5.7
August 28, 2013

The Positives of Pain: Things I Learned from a Narcissist. ~ Katie Wilkins

“Self-help has never been cool,” my friend bluntly replied after I admitted I’d been scrawling through every online blog about cheating, narcissism, relationships, depression, anxiety, trying to find some kind of answers to help me understand why my downright deceitful boyfriend had been living a double life—loving and living with one woman on the south side of the river and another on the north.

After I confessed that all those awfully optimistic, inspirational articles from people who spin yarns about compassion, forgiveness and self-love actually helped me, I felt like I’d just released my dirty little secret. It was as if I had let it out of the bag that when I’m alone in a cafe, I actually order an extra-hot, half strength, decaf, skinny, cappuccino (with no chocolate and two sweeteners).

Or, that I let my full-grown dog sleep under the covers with me and we spoon all night long; that the other day I walked face first into a tree, sober, in broad daylight; that not so long ago, I raced home from work every day to finish the entire series of Dawson’s Creek in a few short weeks; that I read my horoscopes religiously on a shitty app that is full of spelling and grammar mistakes or that when I was 15, hanging out with my boyfriend and all his mates, I laughed and blew a huge chunk of snot onto my lap in front of everyone.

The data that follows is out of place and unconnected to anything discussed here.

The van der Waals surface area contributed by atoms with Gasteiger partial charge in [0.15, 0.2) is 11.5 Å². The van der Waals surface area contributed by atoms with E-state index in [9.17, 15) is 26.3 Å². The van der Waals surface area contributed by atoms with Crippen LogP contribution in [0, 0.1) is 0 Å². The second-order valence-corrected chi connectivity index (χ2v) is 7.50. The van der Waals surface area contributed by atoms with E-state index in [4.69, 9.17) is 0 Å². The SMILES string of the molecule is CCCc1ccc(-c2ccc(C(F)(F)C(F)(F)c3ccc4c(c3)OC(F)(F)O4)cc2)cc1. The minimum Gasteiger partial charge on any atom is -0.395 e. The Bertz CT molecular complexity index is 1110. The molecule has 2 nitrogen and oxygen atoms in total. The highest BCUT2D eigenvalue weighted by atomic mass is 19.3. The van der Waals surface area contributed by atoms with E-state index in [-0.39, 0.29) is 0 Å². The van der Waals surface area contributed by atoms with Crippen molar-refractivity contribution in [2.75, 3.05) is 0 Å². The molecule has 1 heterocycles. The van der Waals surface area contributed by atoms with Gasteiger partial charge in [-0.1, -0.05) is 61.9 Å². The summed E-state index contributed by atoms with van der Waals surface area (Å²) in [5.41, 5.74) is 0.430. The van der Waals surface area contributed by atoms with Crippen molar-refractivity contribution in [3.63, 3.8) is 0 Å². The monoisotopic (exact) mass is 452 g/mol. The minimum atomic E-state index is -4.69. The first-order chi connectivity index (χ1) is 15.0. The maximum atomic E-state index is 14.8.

All of a sudden, I felt a little embarrassed, slightly more vulnerable and realized that I’m that lady you see on the train reading a copy of How A Raw Food Diet Can Relieve Your Anxiety or Happiness in Three Easy Steps hidden strategically behind a copy of Time Magazine.

I’m that girl you know who went to India to “find herself” and considers replying to ads in the paper for a clairvoyant who can fix all your problems for $79.99.

I’m generally a pretty open person and don’t hide a lot about myself, but my tendency to seek refuge in the advice of strangers was something that I had never shared. Is it a bad thing though?

As far as I can tell, reading or hearing about other people’s problems does wonders for our sanity. Why do you think we want to watch Tyrion Lannister being constantly rejected by his family, or Joffrey Baratheon being a generally hideous human being? Why are there countless television shows about war, murder, rape, torture heartbreak, loss and grief?

Aside from the many factors influencing our mental health (a chemical imbalance, a traumatic experience or a million other things), what makes it all the more painful is feeling as if we are alone.

Facebook and Instagram and all the other brilliant social media devices that people use to glorify their lives don’t make it any easier. They are clogged with pictures of people with their partners (who would know they haven’t had sex in months?), pictures of puppies (not the diarrhea stained carpet due to their little one eating an entire packet of Gingko Biloba tablets) and families at Christmas (looking happy because everyone is too pissed to remember that Grandma doesn’t know any of their names). And so on.